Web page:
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We have been waiting over a year for Oliver. Unfortunately when it was time to take him home we were in the middle of quarantine. We picked him up at 8 weeks old and he is now 14 weeks. I have been watching videos so as of now he knows sit, lay, stay, and off. We are working at potty training and for the most part he having only the occasional pee accidents in the house (like one or two a week but i know this doesn't mean he is potty trained.) At night he sleeps from 9 to 6:30 sometimes 7 in a covered crate with no whining. I think we got really lucky as he is very good during the day with the occasional puppy hyper time in the morning but here is where i need help-

I am going to be going back to work in the next month and he has not been crated during the day regularly. He gets crated when i go on runs or to the store or when i need to go up to the office.I try not to take him everywhere with us because I don't want to cause him to get separation anxiety (which he will play by himself and lay around the house by himself and he doesn't really follow us around unless we are in the kitchen). What should i start doing now to help him get ready for when we are back at work? I did notice today when i was out for an hour his bed was wet (from drool).
Also last piece of information is we will be working from 7:30-4:30 but he will have a puppy sitter (aka our mothers) come from 11 until after 12:30 to hang out with him and let him out until he can stay in the crate longer. Do you think we should keep him in the crate in the bedroom? OR we have another crate with can put in the kitchen and attach it to the play pin?

I am really just looking for help so when we leave he doesn't start regressing. Sorry for all the information i just want to be sure i provide it all to get the best advice. THANK YOU IN ADVANCE.

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My baby is a day sleeper. She takes a long nap from 11 to 2:30 .. on her own .
I would consider starting to put your pup in the place he will be for a couple hours a day . If you will be leaving at 8, maybe from 8 to 10 and again from 1 to 3 .. when you go back to work it won't feel so new.
 

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Our puppy is 23 weeks old. Accordingly, when he was old enough for his first training class, at 12 wks. we started a weekly class with an obedience trainer. We had pre-enrolled in this prior to the C19 Virus scare. As it turned out only two people signed up for the class, so we were under 10 people and had no trouble keeping a distance from each other. We completed our 5th class Monday night, they start at 6:30pm and go for an hour every Monday night. Our last one is next Monday.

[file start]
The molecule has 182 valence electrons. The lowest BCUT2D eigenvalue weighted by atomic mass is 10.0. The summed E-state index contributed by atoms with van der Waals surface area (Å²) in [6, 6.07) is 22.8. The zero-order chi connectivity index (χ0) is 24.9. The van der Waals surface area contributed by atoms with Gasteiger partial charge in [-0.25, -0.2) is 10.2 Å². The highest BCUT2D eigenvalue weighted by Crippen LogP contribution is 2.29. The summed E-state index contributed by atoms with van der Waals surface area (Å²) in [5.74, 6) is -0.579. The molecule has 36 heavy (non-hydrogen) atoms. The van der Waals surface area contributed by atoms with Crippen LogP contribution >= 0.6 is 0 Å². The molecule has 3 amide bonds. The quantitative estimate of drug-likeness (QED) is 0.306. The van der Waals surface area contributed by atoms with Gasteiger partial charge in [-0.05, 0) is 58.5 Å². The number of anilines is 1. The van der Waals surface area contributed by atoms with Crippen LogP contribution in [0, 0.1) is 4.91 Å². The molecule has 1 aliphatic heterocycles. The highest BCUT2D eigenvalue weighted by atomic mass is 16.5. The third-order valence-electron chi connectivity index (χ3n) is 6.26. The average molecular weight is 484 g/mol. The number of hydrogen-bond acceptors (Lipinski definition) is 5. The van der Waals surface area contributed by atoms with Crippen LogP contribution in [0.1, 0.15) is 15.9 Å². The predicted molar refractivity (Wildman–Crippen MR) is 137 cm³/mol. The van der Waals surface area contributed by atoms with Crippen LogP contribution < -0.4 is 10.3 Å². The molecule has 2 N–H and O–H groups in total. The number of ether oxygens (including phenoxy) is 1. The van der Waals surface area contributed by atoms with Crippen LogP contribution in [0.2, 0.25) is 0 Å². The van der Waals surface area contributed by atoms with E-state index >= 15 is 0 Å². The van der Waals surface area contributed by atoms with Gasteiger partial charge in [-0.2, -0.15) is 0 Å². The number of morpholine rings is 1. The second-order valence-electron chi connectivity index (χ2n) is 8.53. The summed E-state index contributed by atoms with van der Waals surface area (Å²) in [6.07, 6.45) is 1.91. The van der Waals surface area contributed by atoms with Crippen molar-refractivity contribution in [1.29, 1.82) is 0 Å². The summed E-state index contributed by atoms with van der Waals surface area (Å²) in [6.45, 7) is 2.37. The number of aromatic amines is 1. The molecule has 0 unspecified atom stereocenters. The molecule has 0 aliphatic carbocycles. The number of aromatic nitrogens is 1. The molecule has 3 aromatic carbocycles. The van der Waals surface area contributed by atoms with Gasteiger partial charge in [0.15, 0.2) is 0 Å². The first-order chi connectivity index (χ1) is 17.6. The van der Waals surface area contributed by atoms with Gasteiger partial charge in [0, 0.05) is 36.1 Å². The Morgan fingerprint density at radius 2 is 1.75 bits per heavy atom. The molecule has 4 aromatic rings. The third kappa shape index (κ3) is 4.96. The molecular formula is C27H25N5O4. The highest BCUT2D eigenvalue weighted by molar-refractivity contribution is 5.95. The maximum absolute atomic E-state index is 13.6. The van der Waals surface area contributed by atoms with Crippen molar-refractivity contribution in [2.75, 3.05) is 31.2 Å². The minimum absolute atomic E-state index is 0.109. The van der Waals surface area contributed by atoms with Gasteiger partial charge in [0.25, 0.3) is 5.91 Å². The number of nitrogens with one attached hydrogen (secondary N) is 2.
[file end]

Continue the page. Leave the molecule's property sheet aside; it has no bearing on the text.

Depending on you local rules, you too may be able to find an Puppy Obedience Class. Check with the AKC website and your local Golden Retriever Club or even a local Lab Club...they usually go for 6 sessions/ 1 per week. They usually have them on a week night and on a Saturday. I paid $125 for ours. The time to learn how you teach obedience to your puppy, is really what these classes are all about. You learn to teach! And that is something every dog owner needs to learn and in time learn to be very good at teaching you dog! Good Luck
 

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I agree with Dunmar... Start practicing his new schedule now. Young puppies (and dogs for that matter) sleep A LOT, so the only thing he's losing is his freedom and your company. Set up a schedule similiar to what he will experience when you go back to work. Basically in the AM he gets fed and played with and then put back in his crate about the time you'd leave for work. Take him out again about the time you would expect your parents to come by, and then back in again about the time they'd leave, etc. If he has trouble settling, you can put him to bed with a stuffed Kong toy to help him settle and have good associations. Note however that the Kong is just for this acclimation period. While he's young, eating will keep him awake and put something in his tummy... which will mean needing to go out to potty afterward (so be prepared to take him out again a bit after he finishes the kong... then back into the crate again). Hopefully once you go back to work he won't need the kong anymore (and if you are still crating him when he's a bit older and more able to "hold it" you might be able to go back to giving him the kong). Once he's doing well in his crate with you around, start leaving the house for longer and longer periods (even if it's just to take a walk or work in the yard or something). Making the amount of time he's alone unpredictable might help him learn that your coming and going is no big deal. I bet he'll do better than you think he will...
 
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